Some garden clubs used the act of gardening, forming the clubs and beautification as a bridge to repair racial tensions in their community, said Abra Lee, founder of Conquer the Soil, which explores the history, folklore and art of horticulture.
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“That was very real because even when people wouldn’t necessarily get on the same page in terms of voting for equality for Black people, they will certainly share plants with them,” she said.
But there’s also self-expression in gardening, she added, just like with hair, nails and music in Black culture. And, there’s no refuting the irrevocable link between African Americans and agriculture, Lee said.
“We were brought here in bondage because of our agricultural gifts. So it’s not shocking that that connection, it just can’t be taken from us,” Lee said.
On the Ashburton garden tour, a small, mossy stone garden wall at the entrance of one yard, led to pink and red roses. In another backyard, purple wisteria hung over the side of a garage next to zebra grass and a white bicycle.
“Maintaining the historic charm of our neighborhood is one of our priorities so we like to marry that with gardening and landscaping so it creates a warm environment in the community,” Foster said, adding that the Ashburton neighborhood is a city-designated historic district. Windsor Hills is listed on the National Register of Historic Places.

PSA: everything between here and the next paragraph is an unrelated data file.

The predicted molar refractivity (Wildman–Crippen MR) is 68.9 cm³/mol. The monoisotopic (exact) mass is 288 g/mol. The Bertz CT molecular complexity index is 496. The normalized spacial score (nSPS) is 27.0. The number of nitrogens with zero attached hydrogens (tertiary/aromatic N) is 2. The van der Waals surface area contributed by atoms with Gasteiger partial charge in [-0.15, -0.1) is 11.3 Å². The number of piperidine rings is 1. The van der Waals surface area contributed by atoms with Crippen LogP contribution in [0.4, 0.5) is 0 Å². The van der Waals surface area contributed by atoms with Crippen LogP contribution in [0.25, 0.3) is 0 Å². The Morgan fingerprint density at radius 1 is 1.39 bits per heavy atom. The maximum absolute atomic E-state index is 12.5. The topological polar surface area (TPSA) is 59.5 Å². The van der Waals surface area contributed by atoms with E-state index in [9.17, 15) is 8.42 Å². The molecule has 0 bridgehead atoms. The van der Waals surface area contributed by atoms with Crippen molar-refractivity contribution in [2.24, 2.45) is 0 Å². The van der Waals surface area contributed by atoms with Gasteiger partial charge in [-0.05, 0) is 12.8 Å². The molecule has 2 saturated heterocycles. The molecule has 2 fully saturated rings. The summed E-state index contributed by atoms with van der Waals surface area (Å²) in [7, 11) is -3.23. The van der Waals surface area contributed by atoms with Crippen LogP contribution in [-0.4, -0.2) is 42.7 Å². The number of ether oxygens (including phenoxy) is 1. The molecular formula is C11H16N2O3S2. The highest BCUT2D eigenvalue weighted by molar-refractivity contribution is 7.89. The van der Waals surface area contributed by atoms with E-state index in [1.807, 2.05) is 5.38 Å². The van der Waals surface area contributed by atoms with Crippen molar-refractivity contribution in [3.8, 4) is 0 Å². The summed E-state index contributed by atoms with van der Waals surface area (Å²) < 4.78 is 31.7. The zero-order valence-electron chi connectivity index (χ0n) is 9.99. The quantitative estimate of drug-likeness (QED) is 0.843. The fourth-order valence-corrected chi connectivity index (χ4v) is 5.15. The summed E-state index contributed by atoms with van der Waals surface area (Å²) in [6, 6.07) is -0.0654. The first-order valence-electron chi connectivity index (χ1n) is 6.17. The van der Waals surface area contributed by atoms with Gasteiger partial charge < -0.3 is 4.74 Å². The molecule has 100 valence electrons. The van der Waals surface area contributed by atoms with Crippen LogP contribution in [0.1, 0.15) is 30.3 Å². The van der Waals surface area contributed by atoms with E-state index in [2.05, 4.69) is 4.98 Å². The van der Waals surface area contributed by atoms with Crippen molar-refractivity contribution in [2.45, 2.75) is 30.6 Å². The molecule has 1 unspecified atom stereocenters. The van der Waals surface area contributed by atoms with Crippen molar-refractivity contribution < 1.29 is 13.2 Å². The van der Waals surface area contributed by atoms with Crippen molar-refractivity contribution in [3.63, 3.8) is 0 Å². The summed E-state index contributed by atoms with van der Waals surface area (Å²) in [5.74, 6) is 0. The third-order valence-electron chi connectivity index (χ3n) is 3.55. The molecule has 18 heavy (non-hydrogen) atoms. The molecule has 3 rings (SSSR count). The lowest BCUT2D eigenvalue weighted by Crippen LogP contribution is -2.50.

Marsha Hairston, a For-Win-Ash member and Windsor Hills resident, said overall the garden club is staying active though they’re still bouncing back from the COVID-19 pandemic. They recently planted marigolds near Cahill Recreation Center, have youth programming, planted trees with residents on Callaway Avenue and are lifetime members of Cylburn Arboretum where they tend to a garden named after For-Win-Ash’s first president, Naomi Camper.
The garden club has changed over the years and members don’t necessarily have to live in the city anymore.
Rose McNeill, the current president of For-Win-Ash, said the club currently has a little over 20 members, but many of them are at least 70 years old. McNeill hopes to make the garden club more visible and recruit new, younger members who are interested in sustaining the group.
“What we need to do is to keep it going because sometimes when you don’t keep your history going, it’s like it never existed,” McNeill said.
Kendra Abaidoo, an Ashburton resident, said she remembers being one of the younger members when she first joined For-Win-Ash. She said she was intrigued by the rich history and common interests that the members shared. One member at the time, she added, was a Tuskegee airman.
“Ashburton has had a rich history in terms of gardening and people making a point to beautify homes and taking a lot of pride in their homes. We continue in the example of the elders and I’m excited to keep doing that,” Abaidoo said.